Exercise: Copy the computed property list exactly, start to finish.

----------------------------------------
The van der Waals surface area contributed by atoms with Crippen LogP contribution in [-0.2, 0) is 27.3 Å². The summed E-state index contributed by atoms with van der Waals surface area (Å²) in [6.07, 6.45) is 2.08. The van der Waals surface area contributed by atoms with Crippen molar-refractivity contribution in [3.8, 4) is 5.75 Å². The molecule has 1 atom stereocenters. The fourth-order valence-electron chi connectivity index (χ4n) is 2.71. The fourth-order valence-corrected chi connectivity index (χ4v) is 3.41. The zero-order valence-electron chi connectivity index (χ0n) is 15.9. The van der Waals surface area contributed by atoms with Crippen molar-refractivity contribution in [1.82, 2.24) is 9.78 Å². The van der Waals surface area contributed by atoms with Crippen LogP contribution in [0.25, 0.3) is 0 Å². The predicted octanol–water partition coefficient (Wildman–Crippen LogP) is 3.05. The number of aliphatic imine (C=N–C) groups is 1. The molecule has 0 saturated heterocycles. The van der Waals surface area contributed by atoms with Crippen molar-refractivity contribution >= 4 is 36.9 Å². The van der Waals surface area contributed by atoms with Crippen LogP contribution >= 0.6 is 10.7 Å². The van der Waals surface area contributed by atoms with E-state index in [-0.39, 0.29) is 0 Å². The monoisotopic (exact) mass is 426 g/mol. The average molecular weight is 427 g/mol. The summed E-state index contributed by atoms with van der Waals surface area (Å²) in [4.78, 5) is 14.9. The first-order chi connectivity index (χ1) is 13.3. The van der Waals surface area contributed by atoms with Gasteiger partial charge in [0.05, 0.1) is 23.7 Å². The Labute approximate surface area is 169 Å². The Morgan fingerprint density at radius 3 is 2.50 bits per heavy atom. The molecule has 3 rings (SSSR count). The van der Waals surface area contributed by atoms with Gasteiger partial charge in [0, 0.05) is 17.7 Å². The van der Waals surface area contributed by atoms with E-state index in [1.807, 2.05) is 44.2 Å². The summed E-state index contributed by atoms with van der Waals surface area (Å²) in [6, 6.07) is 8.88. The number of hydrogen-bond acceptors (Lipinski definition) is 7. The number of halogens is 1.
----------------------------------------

The van der Waals surface area contributed by atoms with Crippen LogP contribution in [-0.2, 0) is 27.3 Å². The summed E-state index contributed by atoms with van der Waals surface area (Å²) in [6.07, 6.45) is 2.08. The van der Waals surface area contributed by atoms with Crippen molar-refractivity contribution in [3.8, 4) is 5.75 Å². The molecule has 1 atom stereocenters. The fourth-order valence-electron chi connectivity index (χ4n) is 2.71. The fourth-order valence-corrected chi connectivity index (χ4v) is 3.41. The zero-order valence-electron chi connectivity index (χ0n) is 15.9. The van der Waals surface area contributed by atoms with Crippen molar-refractivity contribution in [1.82, 2.24) is 9.78 Å². The van der Waals surface area contributed by atoms with Crippen LogP contribution in [0.25, 0.3) is 0 Å². The predicted octanol–water partition coefficient (Wildman–Crippen LogP) is 3.05. The number of aliphatic imine (C=N–C) groups is 1. The molecule has 0 saturated heterocycles. The van der Waals surface area contributed by atoms with Crippen molar-refractivity contribution >= 4 is 36.9 Å². The van der Waals surface area contributed by atoms with Crippen LogP contribution >= 0.6 is 10.7 Å². The van der Waals surface area contributed by atoms with E-state index in [-0.39, 0.29) is 0 Å². The monoisotopic (exact) mass is 426 g/mol. The average molecular weight is 427 g/mol. The summed E-state index contributed by atoms with van der Waals surface area (Å²) in [4.78, 5) is 14.9. The first-order chi connectivity index (χ1) is 13.3. The van der Waals surface area contributed by atoms with Gasteiger partial charge in [0.05, 0.1) is 23.7 Å². The Labute approximate surface area is 169 Å². The Morgan fingerprint density at radius 3 is 2.50 bits per heavy atom. The molecule has 3 rings (SSSR count). The van der Waals surface area contributed by atoms with Gasteiger partial charge in [0, 0.05) is 17.7 Å². The van der Waals surface area contributed by atoms with E-state index in [1.807, 2.05) is 44.2 Å². The summed E-state index contributed by atoms with van der Waals surface area (Å²) in [6, 6.07) is 8.88. The number of hydrogen-bond acceptors (Lipinski definition) is 7. The number of halogens is 1.